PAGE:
UK agents report mixed views on the current level of hardwood purchasing in the UK. While some note that the current economic situation has dampened purchasing by importers and distributors at the beginning of the year, others report a good level of demand in the opening weeks of 2007. One leading hardwood agent said they had been very busy in the last 3 weeks with strong sales in all the leading species, including white oak, sapele, framire, meranti, ash and walnut. This agent speculated that his good order book may be short-term due to importers’ restocking after curtailing purchases at the end of last year and may not be indicative of how the market will progress in the coming weeks. Certainly, the UK softwood market is quiet at present, indicative of slow construction activity, a factor which is likely to filter through into weaker hardwood demand in coming months.
Sterling prices for many hardwood species imported into the UK have firmed up since December as both the US$ and Euro have strengthened against the UK currency.
Environmental issues continue to be a major focus for the UK trade as a whole. The UK government’s Central Point of Expertise on Timber (CPET) has been preparing the ground for the April 2009 deadline whereby all wood used in UK government procurement must either be verified sustainable or covered under the terms of a FLEGT VPA license. New guidance for procurement officers is due to be published in February. The UK government has also just launched a public consultation on possible new laws at national level to prevent illegal wood imports into the country.
Concerns mount in the Spanish door sector
Spain’s construction sector is stuttering, raising fears for the hardwood importing and manufacturing sector. Spanish housing prices rose 17% in 2004 and 9.1% in 2006. Final figures for 2007 are not yet out, but are predicted by the Spanish government to be only around 5%. Spanish interest rates have jumped three points in as many years, there is a glut of housing on the market and Spanish banks worried by the sub-prime crisis in the United States are now much tighter when it comes to lending.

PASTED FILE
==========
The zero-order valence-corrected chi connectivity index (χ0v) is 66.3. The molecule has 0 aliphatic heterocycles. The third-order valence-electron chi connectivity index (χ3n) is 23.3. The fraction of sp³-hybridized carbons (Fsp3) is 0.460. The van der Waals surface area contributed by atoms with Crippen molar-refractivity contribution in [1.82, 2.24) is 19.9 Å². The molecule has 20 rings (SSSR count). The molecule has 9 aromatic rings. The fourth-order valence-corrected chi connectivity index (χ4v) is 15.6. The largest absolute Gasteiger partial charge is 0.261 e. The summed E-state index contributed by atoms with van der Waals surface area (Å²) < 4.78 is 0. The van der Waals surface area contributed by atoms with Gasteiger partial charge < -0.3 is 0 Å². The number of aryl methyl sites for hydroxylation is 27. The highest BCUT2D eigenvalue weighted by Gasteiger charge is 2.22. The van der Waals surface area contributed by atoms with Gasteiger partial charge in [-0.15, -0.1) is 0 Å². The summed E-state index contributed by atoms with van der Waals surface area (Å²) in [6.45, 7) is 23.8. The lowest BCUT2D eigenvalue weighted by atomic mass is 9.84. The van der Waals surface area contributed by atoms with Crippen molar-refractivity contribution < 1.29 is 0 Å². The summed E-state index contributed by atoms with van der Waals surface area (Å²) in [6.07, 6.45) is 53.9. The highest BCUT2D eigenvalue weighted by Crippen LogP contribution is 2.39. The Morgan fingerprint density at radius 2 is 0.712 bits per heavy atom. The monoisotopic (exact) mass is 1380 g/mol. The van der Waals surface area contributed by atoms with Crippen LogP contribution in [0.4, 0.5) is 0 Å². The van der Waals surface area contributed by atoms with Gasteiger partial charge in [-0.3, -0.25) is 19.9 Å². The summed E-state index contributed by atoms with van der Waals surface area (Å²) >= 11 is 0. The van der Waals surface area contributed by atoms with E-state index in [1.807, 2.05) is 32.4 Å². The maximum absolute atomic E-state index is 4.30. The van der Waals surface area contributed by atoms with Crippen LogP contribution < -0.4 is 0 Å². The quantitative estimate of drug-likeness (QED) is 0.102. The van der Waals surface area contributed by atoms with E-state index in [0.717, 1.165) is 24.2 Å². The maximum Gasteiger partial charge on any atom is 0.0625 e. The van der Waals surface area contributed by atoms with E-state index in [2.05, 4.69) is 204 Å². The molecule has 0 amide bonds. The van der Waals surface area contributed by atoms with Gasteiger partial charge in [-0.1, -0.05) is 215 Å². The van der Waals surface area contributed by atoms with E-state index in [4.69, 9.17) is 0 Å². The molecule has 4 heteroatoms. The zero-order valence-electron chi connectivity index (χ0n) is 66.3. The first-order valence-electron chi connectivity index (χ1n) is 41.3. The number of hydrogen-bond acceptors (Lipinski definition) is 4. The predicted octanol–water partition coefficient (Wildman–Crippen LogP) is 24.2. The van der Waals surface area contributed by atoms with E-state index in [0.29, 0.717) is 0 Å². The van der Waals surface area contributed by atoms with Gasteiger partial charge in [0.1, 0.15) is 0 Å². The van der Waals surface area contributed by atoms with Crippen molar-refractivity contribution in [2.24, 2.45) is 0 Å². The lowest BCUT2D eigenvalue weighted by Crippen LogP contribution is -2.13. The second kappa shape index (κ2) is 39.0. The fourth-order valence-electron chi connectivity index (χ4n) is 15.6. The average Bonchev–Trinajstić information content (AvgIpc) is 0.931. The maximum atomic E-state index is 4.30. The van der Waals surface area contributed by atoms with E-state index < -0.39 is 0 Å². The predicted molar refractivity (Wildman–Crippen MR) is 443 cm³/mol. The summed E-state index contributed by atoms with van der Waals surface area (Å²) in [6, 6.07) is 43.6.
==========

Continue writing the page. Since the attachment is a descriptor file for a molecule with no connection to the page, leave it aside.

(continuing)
Spain’s construction sector has been a major driver of demand for hardwoods, including for doors, flooring and other joinery applications. Already there are signs that the slowdown is impacting on key manufacturing sectors, with reports of redundancies and slower sales amongst Spain’s major door manufacturers. The problem is compounded in the door sector which is very dependent on the domestic market and which has not succeeded in developing a large export market. There is also mounting pressure from Chinese and other overseas competitors.
Spanish door manufacturers are seeking to respond to these problems by moving up-market, focusing on design and product quality to sell a higher margin product. This might bode well for hardwood consumption longer-term. There is also some optimism that the slowing demand from new-build projects may be partially off-set by rising interest in hardwood interiors and flooring for renovation projects.